10 May 2013
Two simple photography tips
White balance. Ah dear, some good white balance. Light comes in different colors. There is cool light, and warm light. In theater design they use it a lot. Next time you go to a show, and I mean with real people, not a movie, watch the lights. If it is a good lighting designer, they will use the different temperate of lights to create different effects on the stage. A lot of buildings do it as well, the lights going up the side of the building, looking like columns, are sometimes every other color. Sometimes the person replacing them has no idea, and puts the wrong color in. We have tons of different types of light, you know that. Outdoor light, aka: the sun, is one color. The moon is actually another, which is interesting. Then incandescent, or florescent also looks different. All a different temperate, all a different color. So, what is one to do? Well, for starters, only use one color. Whenever I buy new bulbs, I get a pack. I will confess, I use three different types, but never, ever at the same time. If you don't have multiples, use white board to reflect the light back. Mirrors work as well. So then once you have all the same color, set up your camera to see the pure white. My camera will automatically change, but I always, always like to set it myself just to make sure. Set a piece of pure white paper, or anything really, in the frame, and set it. Then that will always be white, and the rest of the colors will fall into place. Works wonders, even with crappy light.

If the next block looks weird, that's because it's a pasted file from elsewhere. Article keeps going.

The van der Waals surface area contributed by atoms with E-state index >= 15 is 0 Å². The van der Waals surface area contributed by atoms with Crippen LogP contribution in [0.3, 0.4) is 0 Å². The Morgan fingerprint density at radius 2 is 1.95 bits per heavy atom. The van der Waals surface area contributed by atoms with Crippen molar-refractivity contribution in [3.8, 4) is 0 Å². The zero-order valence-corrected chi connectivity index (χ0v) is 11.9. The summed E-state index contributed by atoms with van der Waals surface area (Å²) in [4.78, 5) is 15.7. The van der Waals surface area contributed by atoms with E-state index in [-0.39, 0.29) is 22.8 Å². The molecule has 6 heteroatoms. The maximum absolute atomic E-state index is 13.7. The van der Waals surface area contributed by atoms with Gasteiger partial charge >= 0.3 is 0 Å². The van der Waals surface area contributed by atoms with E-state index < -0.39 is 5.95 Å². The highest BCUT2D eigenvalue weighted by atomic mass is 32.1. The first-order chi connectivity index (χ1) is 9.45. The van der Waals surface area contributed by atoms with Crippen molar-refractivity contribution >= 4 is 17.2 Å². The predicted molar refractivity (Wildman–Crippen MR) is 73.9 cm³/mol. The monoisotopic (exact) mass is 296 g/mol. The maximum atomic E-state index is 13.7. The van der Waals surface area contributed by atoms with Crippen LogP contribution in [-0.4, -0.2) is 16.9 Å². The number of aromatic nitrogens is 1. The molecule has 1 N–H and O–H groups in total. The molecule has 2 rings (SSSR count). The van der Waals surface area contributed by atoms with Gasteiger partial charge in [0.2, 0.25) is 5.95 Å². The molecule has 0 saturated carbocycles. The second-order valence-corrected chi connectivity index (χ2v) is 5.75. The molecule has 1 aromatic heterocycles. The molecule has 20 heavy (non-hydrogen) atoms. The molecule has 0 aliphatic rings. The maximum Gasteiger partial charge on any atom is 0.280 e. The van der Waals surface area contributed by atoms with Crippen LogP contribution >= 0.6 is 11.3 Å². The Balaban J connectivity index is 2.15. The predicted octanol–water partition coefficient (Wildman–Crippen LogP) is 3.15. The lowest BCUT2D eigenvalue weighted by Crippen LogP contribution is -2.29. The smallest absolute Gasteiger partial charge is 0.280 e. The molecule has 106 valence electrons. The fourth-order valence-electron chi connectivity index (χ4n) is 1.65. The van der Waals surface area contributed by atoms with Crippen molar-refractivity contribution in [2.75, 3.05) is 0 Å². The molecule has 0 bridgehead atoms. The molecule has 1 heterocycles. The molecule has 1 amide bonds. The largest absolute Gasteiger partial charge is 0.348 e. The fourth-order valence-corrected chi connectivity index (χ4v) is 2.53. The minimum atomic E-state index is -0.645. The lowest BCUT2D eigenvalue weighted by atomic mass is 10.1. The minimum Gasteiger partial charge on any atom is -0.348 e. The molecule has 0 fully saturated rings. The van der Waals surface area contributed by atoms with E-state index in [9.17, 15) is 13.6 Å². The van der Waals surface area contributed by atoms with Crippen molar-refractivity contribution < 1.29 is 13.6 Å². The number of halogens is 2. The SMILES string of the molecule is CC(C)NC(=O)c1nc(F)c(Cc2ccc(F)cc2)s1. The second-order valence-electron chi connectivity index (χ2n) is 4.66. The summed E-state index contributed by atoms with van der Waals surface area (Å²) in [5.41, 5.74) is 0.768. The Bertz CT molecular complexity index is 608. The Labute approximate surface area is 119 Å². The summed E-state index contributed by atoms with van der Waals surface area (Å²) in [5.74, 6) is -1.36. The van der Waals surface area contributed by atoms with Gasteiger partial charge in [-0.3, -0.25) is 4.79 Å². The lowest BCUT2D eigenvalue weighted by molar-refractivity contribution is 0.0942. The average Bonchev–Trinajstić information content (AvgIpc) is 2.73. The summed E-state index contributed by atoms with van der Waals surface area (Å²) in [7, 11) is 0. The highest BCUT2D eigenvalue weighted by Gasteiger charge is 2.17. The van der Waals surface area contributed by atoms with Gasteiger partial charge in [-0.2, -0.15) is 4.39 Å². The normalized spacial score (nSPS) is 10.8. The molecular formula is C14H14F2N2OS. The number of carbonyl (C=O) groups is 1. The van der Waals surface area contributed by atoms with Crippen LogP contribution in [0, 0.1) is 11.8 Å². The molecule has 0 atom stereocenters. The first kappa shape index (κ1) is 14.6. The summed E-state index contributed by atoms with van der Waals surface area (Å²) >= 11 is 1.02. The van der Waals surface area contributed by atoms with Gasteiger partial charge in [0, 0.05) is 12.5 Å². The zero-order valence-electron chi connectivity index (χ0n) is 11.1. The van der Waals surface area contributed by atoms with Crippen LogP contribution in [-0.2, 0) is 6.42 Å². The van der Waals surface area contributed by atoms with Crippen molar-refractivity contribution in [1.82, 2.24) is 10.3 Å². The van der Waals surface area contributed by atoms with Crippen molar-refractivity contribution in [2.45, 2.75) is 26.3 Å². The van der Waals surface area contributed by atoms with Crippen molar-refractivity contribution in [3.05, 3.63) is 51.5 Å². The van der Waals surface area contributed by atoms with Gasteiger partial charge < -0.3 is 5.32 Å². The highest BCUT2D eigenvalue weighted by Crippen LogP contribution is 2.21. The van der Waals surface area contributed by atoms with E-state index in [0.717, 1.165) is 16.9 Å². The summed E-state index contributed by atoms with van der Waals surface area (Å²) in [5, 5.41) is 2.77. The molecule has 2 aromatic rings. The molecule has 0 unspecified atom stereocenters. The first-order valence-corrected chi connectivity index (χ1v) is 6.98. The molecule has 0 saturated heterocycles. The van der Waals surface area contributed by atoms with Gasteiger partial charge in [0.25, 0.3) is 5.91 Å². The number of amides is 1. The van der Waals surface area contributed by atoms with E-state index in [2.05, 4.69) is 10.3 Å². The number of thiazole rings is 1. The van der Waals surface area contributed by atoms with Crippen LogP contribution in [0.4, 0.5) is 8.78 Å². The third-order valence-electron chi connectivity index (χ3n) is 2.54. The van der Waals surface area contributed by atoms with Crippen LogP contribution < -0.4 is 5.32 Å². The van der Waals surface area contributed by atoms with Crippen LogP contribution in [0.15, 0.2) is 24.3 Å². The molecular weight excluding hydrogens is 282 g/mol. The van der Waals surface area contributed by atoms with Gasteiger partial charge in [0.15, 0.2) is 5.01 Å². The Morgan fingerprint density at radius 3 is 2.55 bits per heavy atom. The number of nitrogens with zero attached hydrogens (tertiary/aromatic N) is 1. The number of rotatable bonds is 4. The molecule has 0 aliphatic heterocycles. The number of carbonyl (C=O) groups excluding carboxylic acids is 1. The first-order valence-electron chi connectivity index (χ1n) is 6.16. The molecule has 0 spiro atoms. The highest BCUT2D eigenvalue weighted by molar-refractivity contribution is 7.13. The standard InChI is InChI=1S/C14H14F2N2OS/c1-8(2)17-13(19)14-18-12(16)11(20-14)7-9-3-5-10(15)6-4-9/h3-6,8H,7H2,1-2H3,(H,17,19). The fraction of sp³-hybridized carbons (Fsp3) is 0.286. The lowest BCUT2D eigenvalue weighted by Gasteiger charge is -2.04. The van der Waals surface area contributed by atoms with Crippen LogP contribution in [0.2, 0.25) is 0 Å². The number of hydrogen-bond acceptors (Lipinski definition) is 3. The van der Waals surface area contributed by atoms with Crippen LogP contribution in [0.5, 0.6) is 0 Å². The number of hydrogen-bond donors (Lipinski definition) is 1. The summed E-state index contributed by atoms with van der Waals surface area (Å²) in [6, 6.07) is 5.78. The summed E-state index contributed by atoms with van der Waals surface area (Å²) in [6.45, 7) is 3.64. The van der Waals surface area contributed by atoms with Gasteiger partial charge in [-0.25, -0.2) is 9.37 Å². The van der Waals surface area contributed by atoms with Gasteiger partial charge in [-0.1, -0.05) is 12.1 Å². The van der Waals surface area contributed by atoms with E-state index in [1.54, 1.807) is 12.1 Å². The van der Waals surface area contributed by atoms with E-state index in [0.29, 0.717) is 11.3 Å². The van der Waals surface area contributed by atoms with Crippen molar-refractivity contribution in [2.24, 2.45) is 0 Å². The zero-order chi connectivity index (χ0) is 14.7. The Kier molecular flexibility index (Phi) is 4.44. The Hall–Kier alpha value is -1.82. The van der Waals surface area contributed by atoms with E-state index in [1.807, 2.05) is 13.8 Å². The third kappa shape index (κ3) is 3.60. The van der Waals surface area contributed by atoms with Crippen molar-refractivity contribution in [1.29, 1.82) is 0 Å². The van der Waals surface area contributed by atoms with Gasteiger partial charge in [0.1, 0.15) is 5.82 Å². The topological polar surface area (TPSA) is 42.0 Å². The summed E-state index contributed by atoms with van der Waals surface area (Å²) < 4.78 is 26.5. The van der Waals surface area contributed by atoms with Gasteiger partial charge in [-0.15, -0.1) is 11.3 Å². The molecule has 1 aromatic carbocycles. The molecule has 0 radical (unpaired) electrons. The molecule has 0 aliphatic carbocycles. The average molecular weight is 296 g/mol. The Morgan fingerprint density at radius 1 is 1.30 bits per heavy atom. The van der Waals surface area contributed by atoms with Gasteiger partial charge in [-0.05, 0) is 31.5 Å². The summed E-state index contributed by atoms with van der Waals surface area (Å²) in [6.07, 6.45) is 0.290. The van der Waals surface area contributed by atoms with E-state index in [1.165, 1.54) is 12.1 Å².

The macro. It unfortunately took me a long time to learn this. I have pictures of things long since gone that if only I had the macro on would have been perfect. It is a little flower typically, and focuses on tiny things. It is also a lot of fun to play with the depth of field on your own, focusing on things and blurring out other things. But typically that is when you really get into photography, and my current camera I don't know how to do that with if it even does. The one I learned it on was a loaner, it had film... ah, scary, I know.
So, what are your tips for good photography?
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